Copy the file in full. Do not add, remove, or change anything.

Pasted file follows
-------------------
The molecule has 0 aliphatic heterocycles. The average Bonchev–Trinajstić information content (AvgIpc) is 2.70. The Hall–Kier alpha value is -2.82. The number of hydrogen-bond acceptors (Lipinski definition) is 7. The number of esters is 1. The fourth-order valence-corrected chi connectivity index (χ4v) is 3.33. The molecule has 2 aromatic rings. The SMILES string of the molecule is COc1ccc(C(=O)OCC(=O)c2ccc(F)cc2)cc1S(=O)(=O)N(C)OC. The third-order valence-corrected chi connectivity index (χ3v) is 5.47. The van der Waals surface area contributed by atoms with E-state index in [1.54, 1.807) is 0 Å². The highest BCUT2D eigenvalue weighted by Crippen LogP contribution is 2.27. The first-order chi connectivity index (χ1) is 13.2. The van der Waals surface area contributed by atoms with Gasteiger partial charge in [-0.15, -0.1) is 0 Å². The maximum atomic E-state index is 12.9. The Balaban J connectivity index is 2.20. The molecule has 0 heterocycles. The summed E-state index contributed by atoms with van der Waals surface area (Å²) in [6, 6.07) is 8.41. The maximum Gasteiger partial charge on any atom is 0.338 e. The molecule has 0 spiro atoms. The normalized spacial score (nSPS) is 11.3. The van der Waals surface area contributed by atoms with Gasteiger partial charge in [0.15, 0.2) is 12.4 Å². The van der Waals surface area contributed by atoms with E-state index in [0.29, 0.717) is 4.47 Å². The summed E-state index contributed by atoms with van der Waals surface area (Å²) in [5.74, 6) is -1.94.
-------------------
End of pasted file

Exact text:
The molecule has 0 aliphatic heterocycles. The average Bonchev–Trinajstić information content (AvgIpc) is 2.70. The Hall–Kier alpha value is -2.82. The number of hydrogen-bond acceptors (Lipinski definition) is 7. The number of esters is 1. The fourth-order valence-corrected chi connectivity index (χ4v) is 3.33. The molecule has 2 aromatic rings. The SMILES string of the molecule is COc1ccc(C(=O)OCC(=O)c2ccc(F)cc2)cc1S(=O)(=O)N(C)OC. The third-order valence-corrected chi connectivity index (χ3v) is 5.47. The van der Waals surface area contributed by atoms with E-state index in [1.54, 1.807) is 0 Å². The highest BCUT2D eigenvalue weighted by Crippen LogP contribution is 2.27. The first-order chi connectivity index (χ1) is 13.2. The van der Waals surface area contributed by atoms with Gasteiger partial charge in [-0.15, -0.1) is 0 Å². The maximum atomic E-state index is 12.9. The Balaban J connectivity index is 2.20. The molecule has 0 heterocycles. The summed E-state index contributed by atoms with van der Waals surface area (Å²) in [6, 6.07) is 8.41. The maximum Gasteiger partial charge on any atom is 0.338 e. The molecule has 0 spiro atoms. The normalized spacial score (nSPS) is 11.3. The van der Waals surface area contributed by atoms with Gasteiger partial charge in [0.15, 0.2) is 12.4 Å². The van der Waals surface area contributed by atoms with E-state index in [0.29, 0.717) is 4.47 Å². The summed E-state index contributed by atoms with van der Waals surface area (Å²) in [5.74, 6) is -1.94.